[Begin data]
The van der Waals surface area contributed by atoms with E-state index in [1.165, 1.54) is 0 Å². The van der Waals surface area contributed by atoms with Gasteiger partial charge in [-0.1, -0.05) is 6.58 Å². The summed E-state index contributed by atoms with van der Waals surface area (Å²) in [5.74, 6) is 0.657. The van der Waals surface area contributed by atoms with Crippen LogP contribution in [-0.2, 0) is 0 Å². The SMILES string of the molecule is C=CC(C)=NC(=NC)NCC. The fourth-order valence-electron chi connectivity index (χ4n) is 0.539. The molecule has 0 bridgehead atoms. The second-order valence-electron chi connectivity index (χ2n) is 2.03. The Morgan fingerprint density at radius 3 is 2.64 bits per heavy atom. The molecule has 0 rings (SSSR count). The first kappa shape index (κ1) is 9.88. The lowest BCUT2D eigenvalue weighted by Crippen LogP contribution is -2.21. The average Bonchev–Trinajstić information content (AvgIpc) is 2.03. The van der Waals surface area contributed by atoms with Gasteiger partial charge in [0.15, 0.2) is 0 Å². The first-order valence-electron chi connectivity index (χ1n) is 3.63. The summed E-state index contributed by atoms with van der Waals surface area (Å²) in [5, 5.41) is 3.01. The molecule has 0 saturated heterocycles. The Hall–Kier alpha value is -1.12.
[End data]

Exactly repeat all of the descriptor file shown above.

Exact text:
The van der Waals surface area contributed by atoms with E-state index in [1.165, 1.54) is 0 Å². The van der Waals surface area contributed by atoms with Gasteiger partial charge in [-0.1, -0.05) is 6.58 Å². The summed E-state index contributed by atoms with van der Waals surface area (Å²) in [5.74, 6) is 0.657. The van der Waals surface area contributed by atoms with Crippen LogP contribution in [-0.2, 0) is 0 Å². The SMILES string of the molecule is C=CC(C)=NC(=NC)NCC. The fourth-order valence-electron chi connectivity index (χ4n) is 0.539. The molecule has 0 bridgehead atoms. The second-order valence-electron chi connectivity index (χ2n) is 2.03. The Morgan fingerprint density at radius 3 is 2.64 bits per heavy atom. The molecule has 0 rings (SSSR count). The first kappa shape index (κ1) is 9.88. The lowest BCUT2D eigenvalue weighted by Crippen LogP contribution is -2.21. The average Bonchev–Trinajstić information content (AvgIpc) is 2.03. The van der Waals surface area contributed by atoms with Gasteiger partial charge in [0.15, 0.2) is 0 Å². The first-order valence-electron chi connectivity index (χ1n) is 3.63. The summed E-state index contributed by atoms with van der Waals surface area (Å²) in [5, 5.41) is 3.01. The molecule has 0 saturated heterocycles. The Hall–Kier alpha value is -1.12.